The one thing that out of town bartenders always ask when they come to Polite Provisions or Raised by Wolves is where we get our custom bottle labels at. As you can see from the photo above, we use proprietary stickers on our syrups and juices as opposed to blue label tape and marker. We think that it lends a more polished and professional look. In fact, they end up looking like something that you are proud to show off to guests, rather than hide down in the rail. It’s not like most of us are eager to live by the adage, “labels out,” when you are simply pouring lemon juice, right?
But its not just that we love the labels for aesthetics, they are also far less wasteful than conventional label tape. Since they are printed on all-weather labels, designed for harsh outdoor conditions, they can last for years, so instead of replacing blue tape every single night, you put one sticker on the bottle and it stays in place indefinitely. You can run them through the dishwasher, soak them in salt baths, etc, and the labels never come off.
They last so long that we ordered 400 of them back in 2016 for $152 bucks, and we have only had to reorder once since then. I have never ran the numbers, but due to the durability, I would wager that they might actually save you money, as opposed to blowing through blue painter’s tape all of the time. So to recap, they are less wasteful, easier to read, require less maintenance, and probably cost less, but if that wasn’t enough, let’s go ahead and say it, they look sick AF.
Getting them printed up is super easy, but for the sake of simplicity, I will go ahead and break it down how to get them made. As I mentioned earlier, we get them printed on all-weather stickers, in order to make sure that they can take a beating. We get these done at StickerMule.com, but I am sure that other places can get them made just as well.
We print the labels with one sticker for the front, indicating what is in the bottle, with a back label as well with a logo for the bar. This way the bottle looks great from both the front & the back, so that no matter which way the bottle is facing the guest is able to glimpse the bottle from a visually appealing perspective, as you can see from the photo below.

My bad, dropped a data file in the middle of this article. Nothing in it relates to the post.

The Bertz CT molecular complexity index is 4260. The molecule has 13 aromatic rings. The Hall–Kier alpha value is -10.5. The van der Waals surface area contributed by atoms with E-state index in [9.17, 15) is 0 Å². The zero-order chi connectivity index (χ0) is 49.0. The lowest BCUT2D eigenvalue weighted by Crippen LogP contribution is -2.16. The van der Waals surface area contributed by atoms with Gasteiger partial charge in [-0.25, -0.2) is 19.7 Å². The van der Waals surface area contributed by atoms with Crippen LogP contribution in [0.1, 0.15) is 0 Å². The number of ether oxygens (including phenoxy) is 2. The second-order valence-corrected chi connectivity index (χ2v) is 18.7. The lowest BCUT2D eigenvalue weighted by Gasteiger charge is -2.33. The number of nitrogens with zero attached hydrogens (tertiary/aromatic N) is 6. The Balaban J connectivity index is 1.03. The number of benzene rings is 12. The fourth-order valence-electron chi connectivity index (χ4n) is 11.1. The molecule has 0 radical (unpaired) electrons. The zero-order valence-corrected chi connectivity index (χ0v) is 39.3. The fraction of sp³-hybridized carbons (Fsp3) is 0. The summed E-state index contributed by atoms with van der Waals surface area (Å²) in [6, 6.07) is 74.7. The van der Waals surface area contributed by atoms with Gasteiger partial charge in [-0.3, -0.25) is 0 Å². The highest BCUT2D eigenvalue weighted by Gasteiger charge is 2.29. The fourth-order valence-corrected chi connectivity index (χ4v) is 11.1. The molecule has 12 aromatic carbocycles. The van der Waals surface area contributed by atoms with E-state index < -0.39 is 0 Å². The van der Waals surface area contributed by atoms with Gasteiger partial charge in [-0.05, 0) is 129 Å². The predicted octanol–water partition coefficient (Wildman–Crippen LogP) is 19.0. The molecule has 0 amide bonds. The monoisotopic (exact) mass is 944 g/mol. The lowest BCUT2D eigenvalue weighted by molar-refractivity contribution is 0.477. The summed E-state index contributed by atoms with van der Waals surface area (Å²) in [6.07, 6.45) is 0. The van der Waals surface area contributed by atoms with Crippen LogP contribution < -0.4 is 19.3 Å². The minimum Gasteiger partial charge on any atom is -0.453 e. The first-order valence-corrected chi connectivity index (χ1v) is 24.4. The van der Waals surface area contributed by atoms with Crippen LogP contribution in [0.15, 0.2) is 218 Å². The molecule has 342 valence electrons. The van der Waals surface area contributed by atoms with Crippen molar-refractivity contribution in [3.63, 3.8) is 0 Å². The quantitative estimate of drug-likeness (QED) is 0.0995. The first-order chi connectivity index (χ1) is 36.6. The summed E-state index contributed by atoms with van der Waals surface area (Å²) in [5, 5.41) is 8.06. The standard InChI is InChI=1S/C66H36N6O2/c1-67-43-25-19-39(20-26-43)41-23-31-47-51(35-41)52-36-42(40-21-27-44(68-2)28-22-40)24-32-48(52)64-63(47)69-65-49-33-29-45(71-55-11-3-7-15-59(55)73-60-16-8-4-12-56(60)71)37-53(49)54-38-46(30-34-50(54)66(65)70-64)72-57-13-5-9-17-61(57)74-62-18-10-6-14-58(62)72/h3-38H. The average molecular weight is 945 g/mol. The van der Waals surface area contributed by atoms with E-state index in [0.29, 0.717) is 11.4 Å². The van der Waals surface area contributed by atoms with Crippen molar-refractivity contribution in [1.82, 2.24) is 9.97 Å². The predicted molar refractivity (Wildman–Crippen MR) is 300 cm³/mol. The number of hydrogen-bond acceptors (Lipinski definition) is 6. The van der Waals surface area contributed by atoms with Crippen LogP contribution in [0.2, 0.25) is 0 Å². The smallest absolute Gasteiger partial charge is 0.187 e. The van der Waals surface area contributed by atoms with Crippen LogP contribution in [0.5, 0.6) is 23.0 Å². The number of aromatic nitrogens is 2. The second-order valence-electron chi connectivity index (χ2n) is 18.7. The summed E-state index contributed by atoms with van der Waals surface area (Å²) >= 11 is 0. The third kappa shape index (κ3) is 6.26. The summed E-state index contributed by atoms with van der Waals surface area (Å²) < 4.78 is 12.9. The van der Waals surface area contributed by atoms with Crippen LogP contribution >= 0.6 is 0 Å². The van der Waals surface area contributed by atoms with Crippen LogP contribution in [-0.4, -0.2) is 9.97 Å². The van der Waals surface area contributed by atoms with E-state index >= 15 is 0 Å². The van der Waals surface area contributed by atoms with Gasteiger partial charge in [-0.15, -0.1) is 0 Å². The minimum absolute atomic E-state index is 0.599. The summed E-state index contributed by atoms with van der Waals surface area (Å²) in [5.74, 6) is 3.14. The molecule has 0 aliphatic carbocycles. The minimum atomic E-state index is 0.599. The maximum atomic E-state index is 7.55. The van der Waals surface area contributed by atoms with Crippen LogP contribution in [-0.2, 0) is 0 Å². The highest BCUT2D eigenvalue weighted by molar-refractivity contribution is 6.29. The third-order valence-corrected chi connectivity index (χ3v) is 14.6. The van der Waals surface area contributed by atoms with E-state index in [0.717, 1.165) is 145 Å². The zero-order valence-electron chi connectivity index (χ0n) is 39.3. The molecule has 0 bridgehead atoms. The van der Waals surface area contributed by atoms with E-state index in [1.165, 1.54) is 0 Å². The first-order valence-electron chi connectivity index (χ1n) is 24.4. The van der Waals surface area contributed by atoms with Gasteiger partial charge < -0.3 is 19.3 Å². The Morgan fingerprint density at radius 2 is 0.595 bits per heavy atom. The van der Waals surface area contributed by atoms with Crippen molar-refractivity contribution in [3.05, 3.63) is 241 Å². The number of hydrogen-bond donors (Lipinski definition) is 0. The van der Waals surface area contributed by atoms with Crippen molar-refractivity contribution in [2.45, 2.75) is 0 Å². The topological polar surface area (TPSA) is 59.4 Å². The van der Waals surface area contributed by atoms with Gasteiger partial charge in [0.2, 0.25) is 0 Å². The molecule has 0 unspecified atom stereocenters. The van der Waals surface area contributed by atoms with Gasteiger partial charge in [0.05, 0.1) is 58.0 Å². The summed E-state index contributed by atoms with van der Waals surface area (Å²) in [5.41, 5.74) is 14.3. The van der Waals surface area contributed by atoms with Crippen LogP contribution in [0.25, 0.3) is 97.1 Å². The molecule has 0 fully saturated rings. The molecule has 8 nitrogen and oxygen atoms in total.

During testing, we tried many different label sizes, but we were most happy with the side for writing the contents of the bottle at 3.25" x 2.75,” and the logo side either having the same measurement or a bit smaller at or the logo side being 3.75" x 1.73.” It really all depends on the dimensions of your logo. However, your mileage may vary, depending on what kind of bottles you use. For your reference though, we use heavy base 375ml bottles for most of our syrups —and the ubiquitous empty wine bottle for our juices—and the labels fit perfectly on both. In fact, for some of our less used syrups, we pour from 8.5oz bottles and the labels still look great on those as well.
Although, we started with an order of 400 (per side) for each bar, keep in mind that both bars are pretty high-volume with four wells behind the bar, each with an array of syrups, batches, juices, etc, so there is a good chance that you could get by with a much smaller order, particularly, when you consider that the labels can last several years. However, if you are part of hospitality group, there is a good chance that you could use the same label at all of your locations and perhaps go with a much larger order.
Before I let you go, I will leave you with a few tips first to save you any headaches, so here they are:
For the actual sticker design, I would recommend getting someone from your design team (or a maybe even a bartender/designer like Amanda Elder) to create them for you (with the required measurements,) unless you are quite adept with Adobe Illustrator or something comparable. As I mentioned earlier, you will be looking at these for potentially years to come, so you want them to look good, while still matching the overall aesthetics of the bar.
When you decide to write the contents of the bottle on the labels, be sure to find the staff member with the best penmanship to handle that aspect. As, I said above there is a good chance that you are going to be looking at these labels for a longtime, so you want them looking good. Trust me, I have terrible handwriting and would never wish to subject a poor customer to that while they are trying to enjoy a cocktail.
Figure out where the labels will be positioned on the bottle, so that all of the bottles are uniform in their placement. You don’t the bottles to be lined up with the stickers placed willy-nilly on the bottles, as this will not be pleasing aesthetically. This is why you might prefer to have one person adhere all of the stickers to the bottle, or maybe even have one bottle serve as reference for those placing the stickers.
Make sure that the bottles are bone dry before you place the sticker on it. You don’t want to waste a sticker on a bottle or have it peel off a couple of days later, because the bottle was still damp and sticky.
That should cover just about everything that I can think of, but please don’t hesitate to leave a comment below, if you happen to have any questions.